GOD, grant me the serenity to accept the things I cannot change, courage to change the things I can, and the wisdom to know the difference. Living one day at a time; enjoying one moment at a time; accepting hardship as the pathway to peace. Taking, as He did, this sinful world as it is, not as I would have it. Trusting that He will make all things right if I surrender to His Will; that I may be reasonably happy in this life, and supremely happy with Him forever in the next. Amen.
If your experience is anything like mine, you’ll find that, over time, this way of praying in the morning will help make you aware of Jesus with you throughout your day. Even the empty, in-between times of the day can become full of chances to meet him in the moment. Father George Congreve, SSJE once wrote:
At times, when we have to wait and have nothing to do to occupy ourselves with – Oh! Then it is not wasted time if we have thought of God in it, if we have looked into the face of Jesus. Then anything that we do at the end of such waiting times we do with a glory and a power to witness to Jesus which is, indeed, a precious result. Everything should become by degrees an act of communion with God.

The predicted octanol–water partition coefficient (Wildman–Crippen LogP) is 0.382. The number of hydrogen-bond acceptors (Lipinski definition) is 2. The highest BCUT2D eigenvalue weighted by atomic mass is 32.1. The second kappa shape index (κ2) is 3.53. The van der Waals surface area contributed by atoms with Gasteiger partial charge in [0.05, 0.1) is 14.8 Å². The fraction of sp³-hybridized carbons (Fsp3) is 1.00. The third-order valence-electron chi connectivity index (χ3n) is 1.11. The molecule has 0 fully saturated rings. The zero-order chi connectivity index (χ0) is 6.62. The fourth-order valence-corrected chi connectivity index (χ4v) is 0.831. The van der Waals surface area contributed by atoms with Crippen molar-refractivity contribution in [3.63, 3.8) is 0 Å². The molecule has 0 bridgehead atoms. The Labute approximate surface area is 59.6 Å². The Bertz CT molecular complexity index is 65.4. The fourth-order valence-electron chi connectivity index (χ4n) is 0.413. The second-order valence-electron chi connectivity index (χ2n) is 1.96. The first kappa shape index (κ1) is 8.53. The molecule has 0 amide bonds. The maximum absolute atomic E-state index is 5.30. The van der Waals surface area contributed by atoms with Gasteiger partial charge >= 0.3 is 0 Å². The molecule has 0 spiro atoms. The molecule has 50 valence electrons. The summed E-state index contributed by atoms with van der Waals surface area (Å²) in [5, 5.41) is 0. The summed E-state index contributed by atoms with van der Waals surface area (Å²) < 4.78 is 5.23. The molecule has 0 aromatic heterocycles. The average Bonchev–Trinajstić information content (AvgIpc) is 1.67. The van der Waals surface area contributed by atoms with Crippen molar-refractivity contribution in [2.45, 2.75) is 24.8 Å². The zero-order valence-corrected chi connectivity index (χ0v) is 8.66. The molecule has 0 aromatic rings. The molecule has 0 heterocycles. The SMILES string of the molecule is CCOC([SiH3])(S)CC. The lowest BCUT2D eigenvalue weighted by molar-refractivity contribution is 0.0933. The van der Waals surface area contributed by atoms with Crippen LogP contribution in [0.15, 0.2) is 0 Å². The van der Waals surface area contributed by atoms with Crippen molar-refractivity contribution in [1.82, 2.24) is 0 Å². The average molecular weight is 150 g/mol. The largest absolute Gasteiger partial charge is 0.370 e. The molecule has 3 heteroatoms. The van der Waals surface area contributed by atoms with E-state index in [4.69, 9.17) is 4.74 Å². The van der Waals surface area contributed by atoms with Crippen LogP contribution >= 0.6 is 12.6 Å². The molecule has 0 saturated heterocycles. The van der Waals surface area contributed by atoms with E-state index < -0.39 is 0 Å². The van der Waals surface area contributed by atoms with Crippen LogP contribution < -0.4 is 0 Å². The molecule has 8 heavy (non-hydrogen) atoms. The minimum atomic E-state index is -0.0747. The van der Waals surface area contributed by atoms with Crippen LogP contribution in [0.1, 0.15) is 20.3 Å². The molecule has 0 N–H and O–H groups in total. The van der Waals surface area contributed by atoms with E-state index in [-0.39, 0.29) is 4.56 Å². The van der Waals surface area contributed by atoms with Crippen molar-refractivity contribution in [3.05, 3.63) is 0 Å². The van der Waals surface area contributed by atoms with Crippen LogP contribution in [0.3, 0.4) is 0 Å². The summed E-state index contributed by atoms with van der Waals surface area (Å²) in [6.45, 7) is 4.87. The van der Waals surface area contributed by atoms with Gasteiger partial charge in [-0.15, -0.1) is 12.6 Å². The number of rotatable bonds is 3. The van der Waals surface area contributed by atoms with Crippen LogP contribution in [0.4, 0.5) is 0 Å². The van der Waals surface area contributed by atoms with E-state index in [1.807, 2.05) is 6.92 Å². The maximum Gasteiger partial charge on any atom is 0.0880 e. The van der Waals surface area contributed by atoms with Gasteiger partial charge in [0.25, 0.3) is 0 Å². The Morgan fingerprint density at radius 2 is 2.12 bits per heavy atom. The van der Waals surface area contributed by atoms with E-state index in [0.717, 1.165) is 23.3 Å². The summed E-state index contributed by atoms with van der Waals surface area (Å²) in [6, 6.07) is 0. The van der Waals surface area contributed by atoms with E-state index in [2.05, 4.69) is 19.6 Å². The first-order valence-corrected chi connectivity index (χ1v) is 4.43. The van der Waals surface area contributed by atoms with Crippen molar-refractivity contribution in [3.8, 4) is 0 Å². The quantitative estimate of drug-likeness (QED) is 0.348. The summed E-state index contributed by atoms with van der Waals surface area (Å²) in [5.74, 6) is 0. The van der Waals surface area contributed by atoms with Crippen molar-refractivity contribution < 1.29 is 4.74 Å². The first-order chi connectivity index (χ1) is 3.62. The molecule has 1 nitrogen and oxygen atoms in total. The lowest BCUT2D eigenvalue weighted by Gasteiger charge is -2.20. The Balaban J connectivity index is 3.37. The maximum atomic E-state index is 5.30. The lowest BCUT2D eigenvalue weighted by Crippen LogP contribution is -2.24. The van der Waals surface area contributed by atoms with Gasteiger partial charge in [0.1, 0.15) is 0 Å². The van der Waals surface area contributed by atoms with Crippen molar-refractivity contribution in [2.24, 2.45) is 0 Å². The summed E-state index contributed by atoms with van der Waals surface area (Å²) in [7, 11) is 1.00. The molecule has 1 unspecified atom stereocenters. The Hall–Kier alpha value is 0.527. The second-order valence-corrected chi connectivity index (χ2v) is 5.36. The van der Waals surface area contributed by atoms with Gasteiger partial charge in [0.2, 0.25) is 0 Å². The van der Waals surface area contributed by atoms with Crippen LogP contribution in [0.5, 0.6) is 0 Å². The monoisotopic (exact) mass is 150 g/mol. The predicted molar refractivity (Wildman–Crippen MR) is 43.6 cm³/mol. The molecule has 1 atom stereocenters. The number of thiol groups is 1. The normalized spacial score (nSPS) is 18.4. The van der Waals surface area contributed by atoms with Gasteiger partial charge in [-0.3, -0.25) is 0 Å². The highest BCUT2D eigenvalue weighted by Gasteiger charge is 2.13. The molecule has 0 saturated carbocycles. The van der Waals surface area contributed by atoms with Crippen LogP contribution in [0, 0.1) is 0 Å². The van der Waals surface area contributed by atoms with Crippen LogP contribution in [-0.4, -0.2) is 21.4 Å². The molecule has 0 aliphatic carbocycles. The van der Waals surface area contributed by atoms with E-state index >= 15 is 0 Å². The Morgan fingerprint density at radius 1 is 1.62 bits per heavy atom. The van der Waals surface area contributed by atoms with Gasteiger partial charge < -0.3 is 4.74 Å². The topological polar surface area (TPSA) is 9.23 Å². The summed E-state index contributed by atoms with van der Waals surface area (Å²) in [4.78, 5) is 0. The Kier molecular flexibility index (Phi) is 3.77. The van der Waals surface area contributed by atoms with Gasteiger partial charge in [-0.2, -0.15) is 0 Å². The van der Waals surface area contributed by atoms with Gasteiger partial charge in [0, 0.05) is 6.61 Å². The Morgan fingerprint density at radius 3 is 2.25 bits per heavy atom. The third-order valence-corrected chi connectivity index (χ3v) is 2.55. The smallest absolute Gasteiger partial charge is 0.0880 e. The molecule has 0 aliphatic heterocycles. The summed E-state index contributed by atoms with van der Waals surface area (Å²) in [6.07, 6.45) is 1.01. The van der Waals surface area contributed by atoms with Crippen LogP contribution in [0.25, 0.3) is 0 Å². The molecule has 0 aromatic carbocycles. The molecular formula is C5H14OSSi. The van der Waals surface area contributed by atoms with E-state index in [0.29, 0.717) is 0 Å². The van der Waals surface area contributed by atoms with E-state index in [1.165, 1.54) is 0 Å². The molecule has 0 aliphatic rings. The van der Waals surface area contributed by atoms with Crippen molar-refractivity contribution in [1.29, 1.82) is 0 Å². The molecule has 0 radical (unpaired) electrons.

A second period of prayer, at the end of the day, can help you to see how many moments throughout your day were, indeed, “an act of communion with God.” Before you go to bed, take ten or fifteen minutes to pray backwards through your day. You might use the five-step prayer known in Ignatian Spirituality as “The Examen”:
- Become aware of God’s presence and ask God to bring clarity to the end of your day.
- Review the day with gratitude, both what went well and where you might have come up short. Pay attention to the small things. God is in the details.
- Pay attention to your emotions. Ignatius says that we detect the presence of God in our emotions. What is God saying through these feelings?
- Choose one feature from the day and pray from it. Look at it. Pray about it. Allow the prayer to arise spontaneously from your heart – whether intercession, praise, repentance, or gratitude.
- Look forward to tomorrow. Do all this with a posture of gratitude knowing that all of life is a gift of God, and then close with the Lord’s Prayer.